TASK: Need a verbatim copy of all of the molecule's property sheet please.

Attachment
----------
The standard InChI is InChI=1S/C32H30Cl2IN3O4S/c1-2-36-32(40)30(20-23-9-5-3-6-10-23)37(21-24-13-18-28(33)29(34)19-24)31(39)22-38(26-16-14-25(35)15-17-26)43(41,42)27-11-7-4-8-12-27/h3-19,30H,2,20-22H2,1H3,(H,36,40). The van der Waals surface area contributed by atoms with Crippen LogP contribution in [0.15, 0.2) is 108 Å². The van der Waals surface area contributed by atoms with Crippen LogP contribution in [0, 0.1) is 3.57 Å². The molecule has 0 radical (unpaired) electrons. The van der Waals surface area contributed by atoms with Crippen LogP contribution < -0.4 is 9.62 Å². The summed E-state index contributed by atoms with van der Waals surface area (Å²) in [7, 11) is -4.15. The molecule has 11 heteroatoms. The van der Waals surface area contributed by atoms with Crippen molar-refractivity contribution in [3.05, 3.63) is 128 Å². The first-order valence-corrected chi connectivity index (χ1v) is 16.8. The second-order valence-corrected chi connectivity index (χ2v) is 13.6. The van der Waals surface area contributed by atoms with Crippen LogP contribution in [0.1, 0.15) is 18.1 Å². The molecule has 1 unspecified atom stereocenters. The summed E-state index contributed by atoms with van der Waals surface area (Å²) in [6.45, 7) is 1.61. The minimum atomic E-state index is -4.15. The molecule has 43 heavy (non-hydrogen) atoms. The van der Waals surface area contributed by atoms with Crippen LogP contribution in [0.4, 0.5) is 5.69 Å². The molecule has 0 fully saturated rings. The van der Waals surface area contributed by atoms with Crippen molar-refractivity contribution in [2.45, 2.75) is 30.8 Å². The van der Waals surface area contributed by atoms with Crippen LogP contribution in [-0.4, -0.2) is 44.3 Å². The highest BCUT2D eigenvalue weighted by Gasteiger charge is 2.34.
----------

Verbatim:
The standard InChI is InChI=1S/C32H30Cl2IN3O4S/c1-2-36-32(40)30(20-23-9-5-3-6-10-23)37(21-24-13-18-28(33)29(34)19-24)31(39)22-38(26-16-14-25(35)15-17-26)43(41,42)27-11-7-4-8-12-27/h3-19,30H,2,20-22H2,1H3,(H,36,40). The van der Waals surface area contributed by atoms with Crippen LogP contribution in [0.15, 0.2) is 108 Å². The van der Waals surface area contributed by atoms with Crippen LogP contribution in [0, 0.1) is 3.57 Å². The molecule has 0 radical (unpaired) electrons. The van der Waals surface area contributed by atoms with Crippen LogP contribution < -0.4 is 9.62 Å². The summed E-state index contributed by atoms with van der Waals surface area (Å²) in [7, 11) is -4.15. The molecule has 11 heteroatoms. The van der Waals surface area contributed by atoms with Crippen molar-refractivity contribution in [3.05, 3.63) is 128 Å². The first-order valence-corrected chi connectivity index (χ1v) is 16.8. The second-order valence-corrected chi connectivity index (χ2v) is 13.6. The van der Waals surface area contributed by atoms with Crippen LogP contribution in [0.1, 0.15) is 18.1 Å². The molecule has 1 unspecified atom stereocenters. The summed E-state index contributed by atoms with van der Waals surface area (Å²) in [6.45, 7) is 1.61. The minimum atomic E-state index is -4.15. The molecule has 43 heavy (non-hydrogen) atoms. The van der Waals surface area contributed by atoms with Crippen LogP contribution in [0.4, 0.5) is 5.69 Å². The molecule has 0 fully saturated rings. The van der Waals surface area contributed by atoms with Crippen molar-refractivity contribution in [2.45, 2.75) is 30.8 Å². The van der Waals surface area contributed by atoms with Crippen LogP contribution in [-0.4, -0.2) is 44.3 Å². The highest BCUT2D eigenvalue weighted by Gasteiger charge is 2.34.